I'm Sorry

She closed the book, placed it on the table and, finally, decided to walk through the door. Rose glanced once again at the journal. It had been there when she entered the room, open to the page that could have been written just for her.

“I am going in there now. It’s time to tell John goodbye.”

Had her father died here?

Five years ago he had walked out of the house. His car, his clothes, his personal effects all left behind. Hospitals had been searched, accident reports examined, and morgues investigated. Nothing.

Rose had thrown herself into school, then work. But her mother remained lost in grief and guilt for something she could never define. Searching for some fault she could have remedied in time. Last month, her mother had killed herself, somehow plunging a knife into her own throat. Rose had found her, lying in a pool of blood on the kitchen floor, one hand clenched in rigor around the bone handle of her weapon.

She wondered if her father knew, if he were alive somewhere, reading about the bizarre suicide of the woman who had been his wife.

And then, after the funeral… The stranger, veiled in black, stepped out of the shrubbery near the chapel entrance and handed Sophie a card. “This is where your father lived,” she whispered and, before Rose could voice a reply, vanished the way she had come.

Now her heels clicked on the parquet floor as she walked across the library to a small door almost hidden between the towering book stacks. Her enameled nails were bright as drops of fresh blood against the old wood as she grasped an antique brass knob.

Rose tugged at the belt of her coat, as if a tighter fit would somehow shield her from whatever she would find, and opened the door. The dark beyond the threshold had a physical presence.

She trailed one hand over the wall, feeling for a light switch, but encountered nothing. Then the light from the library crept over the doorsill and Rose picked out a window, swathed in heavy drapery, on the further wall.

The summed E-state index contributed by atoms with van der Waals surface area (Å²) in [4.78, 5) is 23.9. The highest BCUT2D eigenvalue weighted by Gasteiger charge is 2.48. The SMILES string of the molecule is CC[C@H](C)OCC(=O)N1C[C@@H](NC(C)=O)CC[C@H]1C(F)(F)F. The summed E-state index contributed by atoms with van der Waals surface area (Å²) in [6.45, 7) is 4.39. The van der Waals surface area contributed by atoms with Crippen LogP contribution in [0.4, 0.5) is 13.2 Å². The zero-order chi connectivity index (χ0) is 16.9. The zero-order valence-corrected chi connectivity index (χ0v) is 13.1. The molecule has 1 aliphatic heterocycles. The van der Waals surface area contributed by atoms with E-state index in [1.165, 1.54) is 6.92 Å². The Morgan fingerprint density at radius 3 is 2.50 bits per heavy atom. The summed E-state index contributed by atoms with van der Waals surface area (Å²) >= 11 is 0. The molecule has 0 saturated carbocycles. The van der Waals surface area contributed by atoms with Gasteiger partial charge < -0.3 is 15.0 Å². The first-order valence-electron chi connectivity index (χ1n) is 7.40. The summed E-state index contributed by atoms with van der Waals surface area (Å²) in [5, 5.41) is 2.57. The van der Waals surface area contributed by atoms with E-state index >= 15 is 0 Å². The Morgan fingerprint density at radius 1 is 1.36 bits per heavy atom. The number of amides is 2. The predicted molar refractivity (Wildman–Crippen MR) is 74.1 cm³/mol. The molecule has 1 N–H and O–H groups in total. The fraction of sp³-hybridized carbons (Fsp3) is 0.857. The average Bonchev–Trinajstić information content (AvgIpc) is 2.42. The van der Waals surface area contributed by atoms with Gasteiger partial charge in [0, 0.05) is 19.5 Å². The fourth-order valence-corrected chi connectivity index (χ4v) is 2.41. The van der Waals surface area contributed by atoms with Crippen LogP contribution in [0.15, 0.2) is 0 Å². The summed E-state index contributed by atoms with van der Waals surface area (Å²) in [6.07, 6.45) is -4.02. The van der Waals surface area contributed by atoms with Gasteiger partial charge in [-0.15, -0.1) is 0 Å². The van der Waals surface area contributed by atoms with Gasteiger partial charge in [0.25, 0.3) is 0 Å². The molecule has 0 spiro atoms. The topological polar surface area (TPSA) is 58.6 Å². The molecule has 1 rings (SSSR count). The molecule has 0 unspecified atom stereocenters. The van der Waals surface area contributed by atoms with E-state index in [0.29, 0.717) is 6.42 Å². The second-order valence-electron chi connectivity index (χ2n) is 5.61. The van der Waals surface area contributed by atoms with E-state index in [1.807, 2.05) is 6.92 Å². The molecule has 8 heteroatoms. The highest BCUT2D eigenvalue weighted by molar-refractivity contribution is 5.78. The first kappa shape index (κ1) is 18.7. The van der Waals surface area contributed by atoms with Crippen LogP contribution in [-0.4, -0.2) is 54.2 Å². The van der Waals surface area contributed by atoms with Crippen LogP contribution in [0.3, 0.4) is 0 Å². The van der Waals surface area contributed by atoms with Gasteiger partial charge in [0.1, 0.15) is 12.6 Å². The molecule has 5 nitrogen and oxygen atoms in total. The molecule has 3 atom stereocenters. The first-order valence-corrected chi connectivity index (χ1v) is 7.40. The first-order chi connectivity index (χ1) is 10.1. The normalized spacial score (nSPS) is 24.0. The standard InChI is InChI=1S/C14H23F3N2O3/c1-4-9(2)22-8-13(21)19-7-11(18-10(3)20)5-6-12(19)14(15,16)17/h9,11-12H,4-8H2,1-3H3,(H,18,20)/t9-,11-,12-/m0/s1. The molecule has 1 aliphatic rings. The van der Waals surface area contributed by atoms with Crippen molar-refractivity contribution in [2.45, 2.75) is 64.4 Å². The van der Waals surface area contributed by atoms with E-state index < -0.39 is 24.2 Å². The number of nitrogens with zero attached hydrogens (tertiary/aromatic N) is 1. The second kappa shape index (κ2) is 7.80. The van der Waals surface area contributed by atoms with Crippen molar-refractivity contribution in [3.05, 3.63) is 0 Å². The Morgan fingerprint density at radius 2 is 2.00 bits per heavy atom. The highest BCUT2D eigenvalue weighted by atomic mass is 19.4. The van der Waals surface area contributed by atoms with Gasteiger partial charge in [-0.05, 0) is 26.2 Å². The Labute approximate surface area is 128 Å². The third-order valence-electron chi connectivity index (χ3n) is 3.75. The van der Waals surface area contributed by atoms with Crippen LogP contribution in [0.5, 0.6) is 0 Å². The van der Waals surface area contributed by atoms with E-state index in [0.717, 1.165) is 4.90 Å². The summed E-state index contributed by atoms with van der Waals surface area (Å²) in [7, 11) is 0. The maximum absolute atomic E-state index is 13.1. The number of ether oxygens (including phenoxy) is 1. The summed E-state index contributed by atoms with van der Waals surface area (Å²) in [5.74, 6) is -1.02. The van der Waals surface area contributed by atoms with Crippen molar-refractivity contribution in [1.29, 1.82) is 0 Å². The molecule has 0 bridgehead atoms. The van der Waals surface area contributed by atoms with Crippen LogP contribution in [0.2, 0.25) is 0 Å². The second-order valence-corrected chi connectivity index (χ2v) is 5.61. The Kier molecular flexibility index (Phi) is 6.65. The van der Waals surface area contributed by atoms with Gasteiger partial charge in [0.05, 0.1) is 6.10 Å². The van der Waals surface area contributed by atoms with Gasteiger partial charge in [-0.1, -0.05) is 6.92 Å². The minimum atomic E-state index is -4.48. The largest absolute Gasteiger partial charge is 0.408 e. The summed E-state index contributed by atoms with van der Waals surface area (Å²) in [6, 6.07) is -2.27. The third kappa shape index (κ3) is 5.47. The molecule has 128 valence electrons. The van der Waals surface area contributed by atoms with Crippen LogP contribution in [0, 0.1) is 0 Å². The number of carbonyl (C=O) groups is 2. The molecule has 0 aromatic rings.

She crossed the room and pushed the drapes aside, admitting a soft shaft of early evening light. The room was small, bare except for an enormous four-poster bed, enclosed by a heavy brocaded bed curtain. Rose stayed rooted to the floor. She had discovered the dead body of her mother. Was she about to discover that of her father, as well?

Then, feeling like someone moving through water, she approached the bed. Curtain pulls hung at the corners. She moved around the room in a daze, methodically pulling each one, until the bed stood swathed in light. A white coverlet billowed where it had been pushed to the foot.

The stake cast a dark shadow on the snowy sheets where it stood embedded. Other shadows lay among the creases in the crumpled bed clothes. Rose reached out a tentative finger. Ash. The bed was coated with ashes.

“He asked me to do it.”

Rose nearly fell as she whirled about, but caught herself on a bed post.

“He missed your mother so. He finally went to her, hoping she would join him. But when he saw the horror in her eyes, he stopped. It was too late to save her life, but he had to cover his tracks. It broke his heart.”

The woman stayed in the shadows, her veil covering all but her face. “I thought he would want you to know.” Small white teeth gleamed fleetingly in the ambient light.